Social Media as a Revenue Management Tool

 

 

Social Media has had a major impact in the hospitality industry. It has changed the way consumers research and book travel and how they share their experiences during and after a trip. Immediate access to user-generated content such as customer ratings, reviews, photos, and videos has become a key element in hotel selection. Access to this information is also becoming an invaluable tool for revenue management.

Three basic categories of analysis can be very useful when combining use of social media with “Revenue Management” are: (1) descriptive statistics, (2) Social Network Analysis and (3) content mining. In this article, we will focus on descriptive statistics and how it can be used to improve hotel performance.

Descriptive Statistics

Descriptive statistics provide a snapshot of historical and current hotel performance. It answers questions like: how many fans the hotel has? How many reviews have been posted over the last six months? What the hotel average review rating on each of the Online Travel Agents (OTAs)? What are the demographic characteristics of the hotel´s followers?

Descriptive statistics derived from Social Media can be very useful for Revenue Managers. There are three main uses we want to highlight:

  1. Customer insights
  2. Price setting and competitive analysis.
  3. Prioritization of efforts in social media to improve hotel performance.

 

Customer insights

As described in previous articles, customer segmentation and acquiring an in-depth understanding of each segment is one of the main Revenue Management pillars. This enables the design of successful price and inventory strategies targeted specifically a customer segment. The strategies must adapt to the customers’ characteristics, likes and preferences. However, acquiring such knowledge is not easy. Social media and its descriptive statistics tools can contribute greatly to this objective.

By consulting descriptive statistics, provided for example by “Trip Advisor”, about travelers who left comments for hotel, one can start getting more familiar with its customers. In the chart below we can see that this establishment has two main segments: couples and families. However, business and solo travelers also visit the hotel. This is a great starting point that can generate interesting questions:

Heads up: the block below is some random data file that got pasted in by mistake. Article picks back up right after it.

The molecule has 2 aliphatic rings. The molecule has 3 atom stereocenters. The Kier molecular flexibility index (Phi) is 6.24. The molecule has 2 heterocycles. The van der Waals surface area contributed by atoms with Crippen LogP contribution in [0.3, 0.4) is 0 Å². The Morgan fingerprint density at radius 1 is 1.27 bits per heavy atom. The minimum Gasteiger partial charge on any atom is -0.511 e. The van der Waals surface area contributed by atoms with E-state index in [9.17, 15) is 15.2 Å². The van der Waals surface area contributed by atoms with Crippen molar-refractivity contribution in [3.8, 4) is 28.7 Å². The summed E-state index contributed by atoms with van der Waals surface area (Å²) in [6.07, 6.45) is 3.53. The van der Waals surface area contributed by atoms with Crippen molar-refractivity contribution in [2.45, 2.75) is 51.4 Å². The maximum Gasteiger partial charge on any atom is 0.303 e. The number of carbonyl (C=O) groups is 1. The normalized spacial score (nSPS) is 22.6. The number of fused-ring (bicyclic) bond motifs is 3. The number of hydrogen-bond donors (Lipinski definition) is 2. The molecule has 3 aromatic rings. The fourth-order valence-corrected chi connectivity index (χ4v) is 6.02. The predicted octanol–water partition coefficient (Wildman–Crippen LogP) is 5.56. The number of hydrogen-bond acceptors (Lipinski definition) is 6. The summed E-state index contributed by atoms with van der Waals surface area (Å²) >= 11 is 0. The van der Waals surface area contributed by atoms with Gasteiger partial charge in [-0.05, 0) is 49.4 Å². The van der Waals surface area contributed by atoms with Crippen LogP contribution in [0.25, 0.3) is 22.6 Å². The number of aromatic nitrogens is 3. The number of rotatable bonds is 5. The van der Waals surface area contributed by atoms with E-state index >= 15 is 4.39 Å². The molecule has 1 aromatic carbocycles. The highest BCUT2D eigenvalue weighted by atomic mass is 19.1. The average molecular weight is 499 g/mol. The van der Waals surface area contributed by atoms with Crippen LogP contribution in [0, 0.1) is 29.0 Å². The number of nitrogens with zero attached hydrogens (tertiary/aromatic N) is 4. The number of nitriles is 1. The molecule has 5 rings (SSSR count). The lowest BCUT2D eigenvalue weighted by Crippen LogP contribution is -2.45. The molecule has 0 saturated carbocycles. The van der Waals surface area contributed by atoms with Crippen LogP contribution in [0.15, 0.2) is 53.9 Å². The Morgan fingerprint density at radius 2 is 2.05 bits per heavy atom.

What are we doing to attract and support couples? How about families? Why do we have only small percentage of business travelers? Can we increase it?

Price setting and competitive analysis

Another important area for “Revenue Management” where social media can be useful is Price setting and competitive analysis. Competitors’ rates are very important to consider when making pricing decisions. However, there are other factors too. The price a traveler is willing to pay for a hotel is directly related to his / her perception of quality. And, this perception of quality is strongly impacted by review ratings and customer comments on social media. In the following table, we can see a competitive set and different metrics that help us to evaluate customers´ perception of quality.

Assuming all hotels have similar characteristics as location, stars, and facilities, tt will be difficult for Hotel C to compete with A or B with higher prices. Hotel A and B customer ratings on Expedia, TripAdvisor, and Booking are much higher than C. As owners or representatives of Hotel C is hard to admit, but the perception of customers in general will be that A and B are of better quality or offer a better service. On the internet, perception becomes reality.

To compete, Hotel C must set a price whose differential is sufficiently relevant for customers to sacrifice the perceived additional quality offered by hotels A and B. The other option for hotel C is to offer a differentiating element that customers of a certain segment prefer and are willing to pay a premium for it.

Prioritization of efforts in social media to improve hotel performance

Hotels use different social media platforms ranging from professional (LinkedIn), friends (Facebook), microblogging (Twitter) or travel (Trip Advisor). Using statistics to compare them can help focus the hotel efforts on the most relevant ones. For example, a hotel may realize that most of its clients make comments or questions about the hotel on Facebook and not Google +. Then, it can focus promotions and posts on the first social network and not on the second one.

Today social media has become the driving force behind travel planning. It has also evolved as an ideal tool to understand and get in touch with travelers. Hotels that manage to link social media with Revenue Management and find ways to incorporate this intelligence into their business plans will be at the forefront of the hospitality market.

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